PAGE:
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Westlake Legal Group > News Releases (Page 98)

MS-13 gang members indicted after 'medieval-style' killing spree in Los Angeles

CLOSEWestlake Legal Group icon_close MS-13 gang members indicted after 'medieval-style' killing spree in Los Angeles

LOS ANGELES – Federal racketeering, murder and other charges were filed against 22 suspected MS-13 gang members who law enforcement officials believe are linked to a series of grisly killings involving baseball bats, machetes and other tools of “medieval-style” violence, authorities said Tuesday.

Nineteen of those indicted are considered illegal immigrants, and most of the group’s members arrived in the U.S. in the past four years from Central America. All but two are under the age of 24, Nicola Hanna, the U.S. Attorney for Los Angeles, announced at a news conference. Most, he added, participated in the “killing spree.”

The arrests – the last came over the weekend – capped a two-year investigation. While President Donald Trump has singled out MS-13 as a threat to public safety in the making the case for tighter security along the Mexican border, Hanna said the defendants mostly preyed upon other recent immigrants who they believed were rivals.

MS-13 “has been named as one of the top five transnational threats to the U.S.,”  Hanna said. “MS-13 has spread like a cancer … throughout the U.S.”

Those arrested were all part of the so-called Fulton clique of MS-13, one of the most violent of about 20 factions of MS-13 operating in the Los Angeles area, Hanna said. The clique operated primarily in L.A.’s San Fernando Valley.

The indictment cites seven instances in which members abducted victims to kill them, in some cases beating them to death with baseball bats or stabbing them to death.

In one of the most horrific allegations, several are accused of luring a perceived rival gang member who they believed to have defaced MS-13 graffiti to the forest outside Los Angeles and killed him with a machete. They dismembered his body and cut out his heart before dumping the remains into a canyon, authorities said.

The case “centers on murders and medieval-style violence,” said Paul Delacourt, assistant director in charge of the FBI’s Los Angeles office. Until the spree began, “we haven’t seen this level of violence associated with MS-13 in Southern California.”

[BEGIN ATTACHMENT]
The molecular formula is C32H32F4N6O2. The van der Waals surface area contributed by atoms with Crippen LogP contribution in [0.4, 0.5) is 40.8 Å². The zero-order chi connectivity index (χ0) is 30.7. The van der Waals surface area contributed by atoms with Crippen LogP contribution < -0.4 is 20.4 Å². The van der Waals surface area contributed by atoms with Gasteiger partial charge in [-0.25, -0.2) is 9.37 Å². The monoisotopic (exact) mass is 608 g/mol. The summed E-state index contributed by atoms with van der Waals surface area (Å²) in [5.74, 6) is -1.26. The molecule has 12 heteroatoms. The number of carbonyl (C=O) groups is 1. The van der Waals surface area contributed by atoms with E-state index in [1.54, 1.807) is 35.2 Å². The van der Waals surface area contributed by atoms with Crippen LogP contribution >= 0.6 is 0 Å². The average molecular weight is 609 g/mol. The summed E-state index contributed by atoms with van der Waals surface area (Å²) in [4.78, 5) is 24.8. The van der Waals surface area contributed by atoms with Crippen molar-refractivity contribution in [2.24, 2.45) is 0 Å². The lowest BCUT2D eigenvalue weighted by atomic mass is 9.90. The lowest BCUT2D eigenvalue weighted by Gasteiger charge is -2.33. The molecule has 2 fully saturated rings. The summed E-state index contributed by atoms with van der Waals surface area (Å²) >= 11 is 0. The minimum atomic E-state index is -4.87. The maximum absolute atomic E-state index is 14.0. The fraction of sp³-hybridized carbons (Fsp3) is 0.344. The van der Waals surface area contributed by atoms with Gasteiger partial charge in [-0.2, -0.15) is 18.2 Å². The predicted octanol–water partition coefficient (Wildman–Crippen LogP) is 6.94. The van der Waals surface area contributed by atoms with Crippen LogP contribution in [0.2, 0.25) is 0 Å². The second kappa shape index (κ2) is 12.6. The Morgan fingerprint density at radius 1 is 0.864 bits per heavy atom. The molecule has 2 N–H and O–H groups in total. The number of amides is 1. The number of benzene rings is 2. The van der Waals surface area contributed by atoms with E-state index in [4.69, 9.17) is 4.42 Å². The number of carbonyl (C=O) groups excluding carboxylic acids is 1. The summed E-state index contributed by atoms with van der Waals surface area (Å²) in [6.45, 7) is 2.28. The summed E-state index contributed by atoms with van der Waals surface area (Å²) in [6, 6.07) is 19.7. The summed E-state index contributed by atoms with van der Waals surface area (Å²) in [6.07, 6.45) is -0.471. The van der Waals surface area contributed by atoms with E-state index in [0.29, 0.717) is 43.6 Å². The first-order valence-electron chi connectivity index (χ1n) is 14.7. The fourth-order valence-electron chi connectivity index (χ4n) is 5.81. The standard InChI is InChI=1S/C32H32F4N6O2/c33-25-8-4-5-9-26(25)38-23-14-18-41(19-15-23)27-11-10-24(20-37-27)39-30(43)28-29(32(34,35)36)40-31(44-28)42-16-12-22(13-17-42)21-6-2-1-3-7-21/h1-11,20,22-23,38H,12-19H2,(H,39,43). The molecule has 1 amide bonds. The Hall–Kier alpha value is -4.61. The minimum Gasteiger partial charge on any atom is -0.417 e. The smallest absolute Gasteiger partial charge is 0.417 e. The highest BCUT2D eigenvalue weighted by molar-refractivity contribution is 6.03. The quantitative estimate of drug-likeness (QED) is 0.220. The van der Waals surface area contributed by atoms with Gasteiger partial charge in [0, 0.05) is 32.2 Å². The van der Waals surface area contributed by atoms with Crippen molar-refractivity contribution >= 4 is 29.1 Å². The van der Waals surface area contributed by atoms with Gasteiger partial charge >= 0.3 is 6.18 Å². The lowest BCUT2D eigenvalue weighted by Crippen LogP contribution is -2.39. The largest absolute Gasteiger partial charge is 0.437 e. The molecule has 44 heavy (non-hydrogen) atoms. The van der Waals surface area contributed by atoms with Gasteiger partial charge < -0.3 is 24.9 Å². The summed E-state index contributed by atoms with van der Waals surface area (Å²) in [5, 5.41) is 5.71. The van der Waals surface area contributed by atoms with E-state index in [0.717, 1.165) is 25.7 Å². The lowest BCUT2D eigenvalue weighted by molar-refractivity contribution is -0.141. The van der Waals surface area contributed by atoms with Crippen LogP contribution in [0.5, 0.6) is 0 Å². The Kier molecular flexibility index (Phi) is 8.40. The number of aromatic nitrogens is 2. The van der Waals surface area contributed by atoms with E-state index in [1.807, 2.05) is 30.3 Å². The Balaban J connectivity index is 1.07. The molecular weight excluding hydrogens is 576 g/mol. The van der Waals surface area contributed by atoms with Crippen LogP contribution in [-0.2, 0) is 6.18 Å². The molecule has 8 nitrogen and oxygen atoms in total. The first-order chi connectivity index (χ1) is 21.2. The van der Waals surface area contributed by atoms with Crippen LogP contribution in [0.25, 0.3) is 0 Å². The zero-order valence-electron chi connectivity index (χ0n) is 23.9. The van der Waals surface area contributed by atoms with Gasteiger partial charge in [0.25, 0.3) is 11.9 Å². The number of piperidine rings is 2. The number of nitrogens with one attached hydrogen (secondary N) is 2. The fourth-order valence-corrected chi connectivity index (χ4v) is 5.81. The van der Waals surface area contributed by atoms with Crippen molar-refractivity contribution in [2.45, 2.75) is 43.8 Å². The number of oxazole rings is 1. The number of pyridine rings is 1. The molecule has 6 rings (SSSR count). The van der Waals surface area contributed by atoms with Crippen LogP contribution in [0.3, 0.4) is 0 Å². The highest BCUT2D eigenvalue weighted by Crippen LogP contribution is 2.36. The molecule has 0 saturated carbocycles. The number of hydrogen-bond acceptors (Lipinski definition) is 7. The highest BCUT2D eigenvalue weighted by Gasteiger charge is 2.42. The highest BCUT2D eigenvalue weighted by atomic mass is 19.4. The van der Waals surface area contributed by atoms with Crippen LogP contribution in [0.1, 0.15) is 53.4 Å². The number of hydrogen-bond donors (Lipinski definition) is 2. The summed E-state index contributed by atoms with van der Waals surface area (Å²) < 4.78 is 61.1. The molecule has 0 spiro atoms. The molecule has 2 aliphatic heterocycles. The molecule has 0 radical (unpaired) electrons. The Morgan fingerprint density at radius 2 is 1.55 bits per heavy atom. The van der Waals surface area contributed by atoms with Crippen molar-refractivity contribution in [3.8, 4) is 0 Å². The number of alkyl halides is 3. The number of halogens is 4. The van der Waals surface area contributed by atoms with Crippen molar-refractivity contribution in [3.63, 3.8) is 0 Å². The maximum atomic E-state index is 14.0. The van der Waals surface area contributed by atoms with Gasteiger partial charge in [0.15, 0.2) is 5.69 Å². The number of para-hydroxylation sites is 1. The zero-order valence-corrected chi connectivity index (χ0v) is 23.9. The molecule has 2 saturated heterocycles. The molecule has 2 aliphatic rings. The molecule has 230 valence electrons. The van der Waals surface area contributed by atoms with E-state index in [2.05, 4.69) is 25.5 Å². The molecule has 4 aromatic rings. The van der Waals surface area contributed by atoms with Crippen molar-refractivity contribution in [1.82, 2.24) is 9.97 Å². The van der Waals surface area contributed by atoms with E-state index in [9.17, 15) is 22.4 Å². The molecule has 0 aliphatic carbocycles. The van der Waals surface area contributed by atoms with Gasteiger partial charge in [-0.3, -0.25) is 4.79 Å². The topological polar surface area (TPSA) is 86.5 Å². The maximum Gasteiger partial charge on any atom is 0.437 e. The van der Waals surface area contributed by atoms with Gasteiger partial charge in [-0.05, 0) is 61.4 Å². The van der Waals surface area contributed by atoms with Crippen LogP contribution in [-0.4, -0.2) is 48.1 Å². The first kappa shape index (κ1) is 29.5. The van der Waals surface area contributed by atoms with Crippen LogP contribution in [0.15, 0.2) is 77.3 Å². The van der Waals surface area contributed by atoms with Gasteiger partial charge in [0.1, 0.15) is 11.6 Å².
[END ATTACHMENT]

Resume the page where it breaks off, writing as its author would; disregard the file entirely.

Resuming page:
The FBI conducted the investigation in conjunction with Los Angeles police, county sheriff’s department and the district attorney’s office. 

Hanna said this is only the latest action against MS-13, which engages in extortion and drug dealing, among other activities. He has said his office targeted 34 members of the group’s leadership for indictments.

Read or Share this story: https://www.usatoday.com/story/news/nation/2019/07/16/ms-13-gang-members-indicted-after-medieval-style-killing-spree-la/1746551001/

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Why Midsize Cities Struggle to Catch Up to Superstar Cities

WINSTON-SALEM, N.C. — Within sight of a couple of huge brick smokestacks, looming witnesses to a past built on tobacco and powered by coal, there is something weirdly out of place about Wake Forest University’s Institute for Regenerative Medicine.

It is run by Dr. Anthony Atala, lured to town 15 years ago from his perch at Boston Children’s Hospital to oversee a group of scientists engineering lab-grown organs for human transplants. For the city, his institute represents an opportunity to leap from an industrial past into the future.

Dr. Atala comes up in conversation all the time: with the head of the Chamber of Commerce, with the mayor, with the executive director of the Venture Cafe, where entrepreneurs come to network. His institute was one of the early residents of the Wake Forest Innovation Quarter, a research-focused district in the downtown cigarette factories that R.J. Reynolds abandoned long ago.

And yet like a spaceship parked in a pasture, Dr. Atala’s institute underscores how far Winston-Salem has yet to go from its manufacturing past — as a thriving center of the tobacco, textile and furniture industries — to become a biotech center.

Dr. Anthony Atala in his lab at Wake Forest University.CreditCaitlin Penna for The New York Times An investigation of how ultraviolet light affects human skin cells at the Bioprinting Bench at the Wake Forest Institute for Regenerative Medicine.CreditCaitlin Penna for The New York Times

For all the wonders in Dr. Atala’s lab, Winston-Salem is not keeping up with the nation’s larger cities. Even after adjusting for its lower living costs and subdued inflation, income per person declined to 90.9 percent of the average for metropolitan areas in 2017, from 93.7 percent in 2008, government statistics show.

“Desperation may be too strong a word,” said Nathan Hatch, the president of Wake Forest University, a focal point of Winston-Salem for more than half a century. “But this is not a self-generating place. We have to be very aggressive and creative.”

ImageWestlake Legal Group 00convergence10-articleLarge Why Midsize Cities Struggle to Catch Up to Superstar Cities Winston-Salem (NC) Wake Forest University Wages and Salaries Urban Areas Labor and Jobs Income Inequality Factories and Manufacturing Economic Conditions and Trends

Winston-Salem, N.C., in 1944.CreditGabriel Benzur/The Life Images Collection, via Getty Images

Winston-Salem’s predicament reflects a larger social and economic challenge: the widening gap between a limited set of successful cities — which draw both highly educated workers seeking well-paid jobs and high-tech companies that want to employ them — and pretty much everywhere else.

This new pattern of economic development amounts to a fundamental break from the decades after World War II, when poorer and generally smaller cities were catching up with richer, bigger places. In recent years, this convergence stopped. Many midsize cities and small towns that found manufacturing-based prosperity in the 20th century have lost their footing in the tech-heavy economy of the 21st.